• Keating, Michael.
  • Kirk, Séamus.
  • Kitt, Michael.
  • Lemass, Eileen.
  • Lenihan, Brian.
  • Leonard, Jimmy.
  • Leonard, Tom.
  • Leyden, Terry.
  • Lyons, Denis.
  • McCarthy, Seán.
  • McCreevy, Charlie.
  • McEllistrim, Tom.
  • Mac Giolla, Tomás.
  • MacSharry, Ray.
  • Molloy, Robert.
  • Morley, P.J.
  • Moynihan, Donal.
  • Nolan, M.J.
  • Noonan, Michael J. (Limerick West)
  • Conaghan, Hugh.
  • Connolly, Ger.
  • Cowen, Brian.
  • Daly, Brendan.
  • De Rossa, Proinsias.
  • Doherty, Seán.
  • Fahey, Francis.
  • Fahey, Jackie.
  • Faulkner, Pádraig.
  • Fitzgerald, Liam Joseph.
  • Fitzsimons, Jim.
  • Flynn, Pádraig.
  • Foley, Denis.
  • Gallagher, Denis.
  • Gallagher, Pat Cope.
  • Geoghegan-Quinn, Máire.
  • Gregory-Independent, Tony.
  • Harney, Mary.
  • Haughey, Charles J.
  • O'Connell, John.
  • O'Dea, William.
  • O'Hanlon, Rory.
  • O'Keeffe, Edmond.
  • O'Kennedy, Michael.
  • O'Leary, John.
  • O'Malley, Desmond J.
  • Ormonde, Donal.
  • O'Rourke, Mary.
  • Power, Paddy.
  • Reynolds, Albert.
  • Treacy, Noel.
  • Treacy, Seán.
  • Tunney, Jim.
  • Wallace, Dan.
  • Walsh, Joe.
  • Walsh, Seán.
  • Wilson, John P.
  • Woods, Michael.
  • Wyse, Pearse.

Níl

  • Allen, Bernard.
  • Barnes, Monica.
  • Barrett, Seán.
  • Barry, Myra.
  • Barry, Peter.
  • Begley, Michael.
  • Bell, Michael.
  • Bermingham, Joe.
  • Birmingham, George Martin.
  • Boland, John.
  • Bruton, John.
  • Bruton, Richard.
  • Burke, Liam.
  • Carey, Donal.
  • Cluskey, Frank.
  • Collins, Edward.
  • Conlon, John F.
  • Connaughton, Paul.
  • Coogan, Fintan.
  • Cooney, Patrick Mark.
  • Cosgrave, Liam T.
  • Cosgrave, Michael Joe.
  • Coveney, Hugh.
  • Creed, Donal.
  • Crotty, Kieran.
  • Crowley, Frank.
  • D'Arcy, Michael.
  • Deasy, Martin Austin.
  • Desmond, Barry.
  • Desmond, Eileen.
  • Donnellan, John.
  • Dowling, Dick.
  • Doyle, Avril.
  • Doyle, Joe.
  • Dukes, Alan.
  • Durkan, Bernard J.
  • Enright, Thomas W.
  • Farrelly, John V.
  • Fennell, Nuala.
  • FitzGerald, Garret.
  • Flaherty, Mary.
  • Griffin, Brendan.
  • Harte, Patrick D.
  • Hegarty, Paddy.
  • Hussey, Gemma.
  • Kelly, John.
  • Kenny, Enda.
  • L'Estrange, Gerry.
  • McCartin, Joe.
  • McGahon, Brendan.
  • McGinley, Dinny.
  • McLoughlin, Frank.
  • Manning, Maurice.
  • Mitchell, Gay.
  • Mitchell, Jim.
  • Molony, David.
  • Moynihan, Michael.
  • Naughten, Liam.
  • Nealon, Ted.
  • Noonan, Michael. (Limerick East)
  • O'Brien, Fergus.
  • O'Brien, Willie.
  • O'Donnell, Tom.
  • O'Keeffe, Jim.
  • O'Leary, Michael.
  • O'Sullivan, Toddy.
  • O'Toole, Paddy.
  • Owen, Nora.
  • Pattison, Séamus.
  • Prendergast, Frank.
  • Quinn, Ruairí.
  • Ryan, John.
  • Shatter, Alan.
  • Sheehan, Patrick Joseph.
  • Skelly, Liam.
  • Spring, Dick.
  • Taylor, Mervyn.
  • Taylor-Quinn, Madeline.
  • Timmins, Godfrey.
  • Yates, Ivan.
Tellers: Tá, Deputies Harney and Wyse: Níl, Deputies F. O'Brien and Taylor.
Amendment declared lost.
NEW SECTION.

I move amendment No. 3:

In page 3, before section 2, to insert the following new section:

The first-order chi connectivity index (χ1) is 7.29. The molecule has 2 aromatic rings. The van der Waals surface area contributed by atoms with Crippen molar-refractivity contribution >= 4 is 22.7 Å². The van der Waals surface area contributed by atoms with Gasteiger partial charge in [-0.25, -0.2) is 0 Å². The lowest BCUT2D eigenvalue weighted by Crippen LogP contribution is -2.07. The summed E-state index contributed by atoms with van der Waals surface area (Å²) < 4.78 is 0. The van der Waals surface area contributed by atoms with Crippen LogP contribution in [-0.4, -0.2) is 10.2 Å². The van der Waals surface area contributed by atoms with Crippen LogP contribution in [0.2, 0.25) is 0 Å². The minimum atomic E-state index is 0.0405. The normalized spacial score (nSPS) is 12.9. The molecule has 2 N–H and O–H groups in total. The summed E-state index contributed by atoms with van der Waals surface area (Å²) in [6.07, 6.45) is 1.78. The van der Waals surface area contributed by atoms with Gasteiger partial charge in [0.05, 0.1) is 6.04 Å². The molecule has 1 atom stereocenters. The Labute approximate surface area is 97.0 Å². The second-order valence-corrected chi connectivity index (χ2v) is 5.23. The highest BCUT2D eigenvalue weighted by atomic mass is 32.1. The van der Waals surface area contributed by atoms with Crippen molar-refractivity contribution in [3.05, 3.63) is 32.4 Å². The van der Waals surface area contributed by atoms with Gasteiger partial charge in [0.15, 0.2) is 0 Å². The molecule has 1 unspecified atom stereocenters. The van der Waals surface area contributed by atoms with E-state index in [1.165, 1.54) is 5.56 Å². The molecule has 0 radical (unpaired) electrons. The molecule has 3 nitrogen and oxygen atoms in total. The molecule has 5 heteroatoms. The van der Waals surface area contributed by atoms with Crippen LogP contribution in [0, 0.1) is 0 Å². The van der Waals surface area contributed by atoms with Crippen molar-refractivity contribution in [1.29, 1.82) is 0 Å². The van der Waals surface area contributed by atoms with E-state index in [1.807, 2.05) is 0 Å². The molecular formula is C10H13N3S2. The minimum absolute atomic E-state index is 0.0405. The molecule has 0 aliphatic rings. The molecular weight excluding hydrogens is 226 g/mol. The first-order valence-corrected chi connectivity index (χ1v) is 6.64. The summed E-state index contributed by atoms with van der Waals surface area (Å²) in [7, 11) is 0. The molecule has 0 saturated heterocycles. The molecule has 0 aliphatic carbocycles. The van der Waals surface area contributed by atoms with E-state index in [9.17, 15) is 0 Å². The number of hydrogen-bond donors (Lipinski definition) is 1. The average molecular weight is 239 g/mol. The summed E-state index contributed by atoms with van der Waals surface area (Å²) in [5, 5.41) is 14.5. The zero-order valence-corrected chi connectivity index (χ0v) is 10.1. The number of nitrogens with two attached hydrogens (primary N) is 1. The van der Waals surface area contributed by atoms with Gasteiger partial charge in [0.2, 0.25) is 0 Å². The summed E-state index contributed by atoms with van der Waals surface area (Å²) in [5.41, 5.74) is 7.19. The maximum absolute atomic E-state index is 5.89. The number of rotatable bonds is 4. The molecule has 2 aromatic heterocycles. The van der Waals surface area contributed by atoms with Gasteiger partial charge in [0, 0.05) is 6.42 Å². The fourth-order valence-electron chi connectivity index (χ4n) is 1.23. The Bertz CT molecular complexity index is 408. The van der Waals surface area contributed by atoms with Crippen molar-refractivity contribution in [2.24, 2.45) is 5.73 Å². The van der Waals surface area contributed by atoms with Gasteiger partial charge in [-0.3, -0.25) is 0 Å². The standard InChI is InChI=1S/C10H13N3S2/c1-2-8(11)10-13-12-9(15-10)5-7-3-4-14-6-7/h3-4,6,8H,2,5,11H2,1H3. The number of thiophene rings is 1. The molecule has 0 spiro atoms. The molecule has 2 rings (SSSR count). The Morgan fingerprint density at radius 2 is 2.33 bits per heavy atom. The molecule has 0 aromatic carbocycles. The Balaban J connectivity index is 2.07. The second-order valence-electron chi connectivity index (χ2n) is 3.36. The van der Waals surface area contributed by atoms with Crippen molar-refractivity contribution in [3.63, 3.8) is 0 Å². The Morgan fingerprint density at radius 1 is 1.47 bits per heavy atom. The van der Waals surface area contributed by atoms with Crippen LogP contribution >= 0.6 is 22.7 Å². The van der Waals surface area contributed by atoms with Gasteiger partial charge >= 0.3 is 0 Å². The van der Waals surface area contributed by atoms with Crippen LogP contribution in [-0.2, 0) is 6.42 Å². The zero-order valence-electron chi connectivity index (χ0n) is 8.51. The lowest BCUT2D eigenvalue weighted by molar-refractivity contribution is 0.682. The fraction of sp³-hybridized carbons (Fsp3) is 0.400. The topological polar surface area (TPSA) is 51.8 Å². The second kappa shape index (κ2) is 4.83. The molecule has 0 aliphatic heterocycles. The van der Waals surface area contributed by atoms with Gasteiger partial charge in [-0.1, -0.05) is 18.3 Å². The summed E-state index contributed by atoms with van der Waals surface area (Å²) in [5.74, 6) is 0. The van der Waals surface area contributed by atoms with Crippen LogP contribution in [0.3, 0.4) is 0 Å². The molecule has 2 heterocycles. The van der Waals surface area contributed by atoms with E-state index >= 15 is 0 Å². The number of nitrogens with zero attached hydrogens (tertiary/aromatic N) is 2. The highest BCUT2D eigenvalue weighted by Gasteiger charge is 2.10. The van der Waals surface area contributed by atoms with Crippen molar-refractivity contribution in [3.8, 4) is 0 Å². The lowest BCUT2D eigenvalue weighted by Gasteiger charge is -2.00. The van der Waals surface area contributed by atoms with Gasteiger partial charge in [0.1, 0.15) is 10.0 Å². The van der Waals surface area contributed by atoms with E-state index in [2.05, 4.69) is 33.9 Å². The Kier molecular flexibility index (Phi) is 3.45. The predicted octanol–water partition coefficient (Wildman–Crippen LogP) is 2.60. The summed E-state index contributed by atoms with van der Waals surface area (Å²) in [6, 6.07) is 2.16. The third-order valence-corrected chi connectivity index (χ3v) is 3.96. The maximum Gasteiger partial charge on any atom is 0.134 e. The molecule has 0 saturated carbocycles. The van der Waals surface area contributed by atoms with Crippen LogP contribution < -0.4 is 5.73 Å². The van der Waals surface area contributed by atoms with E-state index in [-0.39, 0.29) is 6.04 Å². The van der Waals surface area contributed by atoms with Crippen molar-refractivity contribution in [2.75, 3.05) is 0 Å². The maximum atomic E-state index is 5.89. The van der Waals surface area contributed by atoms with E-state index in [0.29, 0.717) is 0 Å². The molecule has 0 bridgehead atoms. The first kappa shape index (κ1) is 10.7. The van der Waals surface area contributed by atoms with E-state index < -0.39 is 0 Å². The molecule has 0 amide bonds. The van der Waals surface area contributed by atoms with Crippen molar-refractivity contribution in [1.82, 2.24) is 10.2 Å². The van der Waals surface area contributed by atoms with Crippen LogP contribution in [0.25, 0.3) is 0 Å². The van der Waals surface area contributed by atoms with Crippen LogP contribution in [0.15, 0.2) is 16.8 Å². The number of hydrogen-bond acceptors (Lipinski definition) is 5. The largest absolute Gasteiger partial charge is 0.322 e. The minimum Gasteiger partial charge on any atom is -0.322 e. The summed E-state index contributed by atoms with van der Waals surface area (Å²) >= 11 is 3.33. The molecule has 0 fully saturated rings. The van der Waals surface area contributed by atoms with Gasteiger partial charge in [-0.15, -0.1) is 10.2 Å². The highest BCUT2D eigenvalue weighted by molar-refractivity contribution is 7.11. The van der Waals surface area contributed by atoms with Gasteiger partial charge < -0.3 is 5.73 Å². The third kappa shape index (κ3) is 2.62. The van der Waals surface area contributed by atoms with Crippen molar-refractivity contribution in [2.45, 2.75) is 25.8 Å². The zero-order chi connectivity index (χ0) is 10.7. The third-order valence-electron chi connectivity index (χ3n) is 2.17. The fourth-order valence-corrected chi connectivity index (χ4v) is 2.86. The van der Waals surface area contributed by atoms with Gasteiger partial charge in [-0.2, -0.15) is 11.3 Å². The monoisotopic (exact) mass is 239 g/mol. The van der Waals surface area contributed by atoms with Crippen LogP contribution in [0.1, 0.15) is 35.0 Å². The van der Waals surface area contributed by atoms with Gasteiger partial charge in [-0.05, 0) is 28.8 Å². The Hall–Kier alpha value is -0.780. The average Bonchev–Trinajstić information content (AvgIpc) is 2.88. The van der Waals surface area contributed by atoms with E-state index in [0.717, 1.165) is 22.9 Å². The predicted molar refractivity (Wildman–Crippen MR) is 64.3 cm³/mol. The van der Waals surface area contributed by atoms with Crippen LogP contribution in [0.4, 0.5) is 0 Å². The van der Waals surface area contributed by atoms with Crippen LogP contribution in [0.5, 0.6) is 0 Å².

2. —(1) No citizen of Ireland shall be extradited pursuant to the provisions of this Act, or the Act of 1965, unless the provisions of subsection (2) of this section have been satisfied.

(2) No order for the extradition of an Irish citizen shall be made unless the District Court is satisfied, on the evidence before it, that there is a sufficient case which would warrant the sending forward for trial of that person as if the offence alleged were an indictable offence and had been committed within the State.

(3) (a) For the purpose of subsection (2) hereof evidence may include or consist of documents referred to in section 6 (1) of the Criminal Procedure Act, 1967.

(b) The said documents shall be served on the person whose extradition is sought and copies shall be furnished to the Court.

(c) A document served pursuant to paragraph (b) of this subsection shall be received in evidence without further proof if it purports to be signed or certified by a judge, magistrate or other judicial officer of the requesting country or place and to be authenticated by the oath of some witness.

(4) (a) Where the extradition of an Irish citizen is being sought in respect of an offence for which that person has already been convicted in the requesting State, subsection (2) of this section shall be deemed to have been complied with if evidence is tendered which satisfies the District Court of the fact of that conviction.

(b) Provided always that no person shall be extradited if that person has been tried and convicted in absentia.

Amendment put.
The Committee divided: Tá, 80 80; Níl, 80.

  • Ahern, Bertie.
  • Ahern, Michael.
  • Andrews, Niall.
  • Aylward, Liam.
  • Barrett, Michael.
  • Barrett, Sylvester.
  • Blaney, Neil Terence.
  • Brady, Gerard.
  • Brady, Vincent.
  • Brennan, Mattie.
  • Brennan, Paudge.
  • Brennan, Séamus.
  • Briscoe, Ben.
  • Browne, John.
  • Burke, Raphael P.
  • Byrne, Hugh.
  • Byrne, Seán.
  • Calleary, Seán.
  • Collins, Gerard.
  • Conaghan, Hugh.
  • Connolly, Ger.
  • Cowen, Brian.
  • Daly, Brendan.
  • De Rossa, Proinsias.
  • Doherty, Seán.
  • Fahey, Francis.
  • McEllistrim, Tom.
  • Mac Giolla, Tomás.
  • MacSharry, Ray.
  • Molloy, Robert.
  • Morley, P.J.
  • Moynihan, Donal.
  • Nolan, M.J.
  • Noonan, Michael J. (Limerick West)
  • O'Connell, John.
  • O'Dea, William.
  • O'Hanlon, Rory.
  • O'Keeffe, Edmond.
  • O'Kennedy, Michael.
  • O'Leary, John.
  • Fahey, Jackie.
  • Faulkner, Pádraig.
  • Fitzgerald, Liam Joseph.
  • Fitzsimons, Jim.
  • Flynn, Pádraig.
  • Foley, Denis.